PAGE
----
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Wild Duck Cluster
Benjamin David

Wild Duck Cluster

Wild Duck Cluster also known as (M 11, or NGC 6705) is an open Cluster. It was discovered by Gottfried Kirch in 1681. The French astronomer, Charles Messier included it in his catalogue in 1764. This Cluster is one of the richest and most compact of the known open clusters. It contains about 2900 stars, about 500 of which are brighter than mag 14. An observer at the center of M11 would see several hundred first magnitude stars! So rich and dense, it was classified by Trumpler as II,2,r (some newer classifications have it as I,2,r). Its age is estimated to be about 220 million years. Its name derives from the brighter stars forming a triangle which could represent a flying flock of ducks.

The distance to this object is estimated to be 17.5 light years; We find a maximum angular size of 324 arcseconds, which corresponds to a linear size of 10 light days. The bright young stars appear blue. Open clusters also called galactic clusters, contain fewer and younger stars than globular clusters. NASA states that unlike global clusters, open clusters are generally confined to the plane of our galaxy.M11 is visible with binoculars towards the constellation of scutum.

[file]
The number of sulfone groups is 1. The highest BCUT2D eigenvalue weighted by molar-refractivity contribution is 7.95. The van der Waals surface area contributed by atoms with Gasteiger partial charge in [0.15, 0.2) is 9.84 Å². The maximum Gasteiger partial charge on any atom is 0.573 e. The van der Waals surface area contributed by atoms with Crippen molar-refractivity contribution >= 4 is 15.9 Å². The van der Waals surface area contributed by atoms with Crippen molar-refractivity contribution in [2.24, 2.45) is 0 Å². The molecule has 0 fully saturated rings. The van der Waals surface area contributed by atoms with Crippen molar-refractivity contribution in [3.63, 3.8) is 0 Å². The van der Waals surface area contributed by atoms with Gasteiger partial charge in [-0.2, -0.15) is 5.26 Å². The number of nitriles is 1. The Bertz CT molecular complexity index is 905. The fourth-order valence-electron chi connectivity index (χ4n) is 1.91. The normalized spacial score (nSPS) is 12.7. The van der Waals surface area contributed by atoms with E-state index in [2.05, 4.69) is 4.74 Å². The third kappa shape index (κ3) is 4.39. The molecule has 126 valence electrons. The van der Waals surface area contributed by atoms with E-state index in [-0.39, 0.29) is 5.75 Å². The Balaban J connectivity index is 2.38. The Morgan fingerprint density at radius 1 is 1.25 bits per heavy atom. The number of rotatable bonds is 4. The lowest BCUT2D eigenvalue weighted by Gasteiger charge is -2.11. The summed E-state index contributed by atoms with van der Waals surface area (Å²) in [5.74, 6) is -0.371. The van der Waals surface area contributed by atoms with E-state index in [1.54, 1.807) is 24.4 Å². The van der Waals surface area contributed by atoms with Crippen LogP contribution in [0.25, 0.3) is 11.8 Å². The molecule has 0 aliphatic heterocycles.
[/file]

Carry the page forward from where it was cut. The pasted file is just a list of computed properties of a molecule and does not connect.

References:

http://en.wikipedia.org/wiki/Wild_Duck_Cluster

http://messier.seds.org/m/m011.html

http://apod.nasa.gov/apod/ap030122.html

Right Ascension (J2000) 18 51 06.00
Declination (J2000) -06 16 00.0
Filters used B (Blue), R (Red), V (Green)
Exposure time per filter B and V (10), R (60)
Date observed October 20, 2012 T09:32:13'

 

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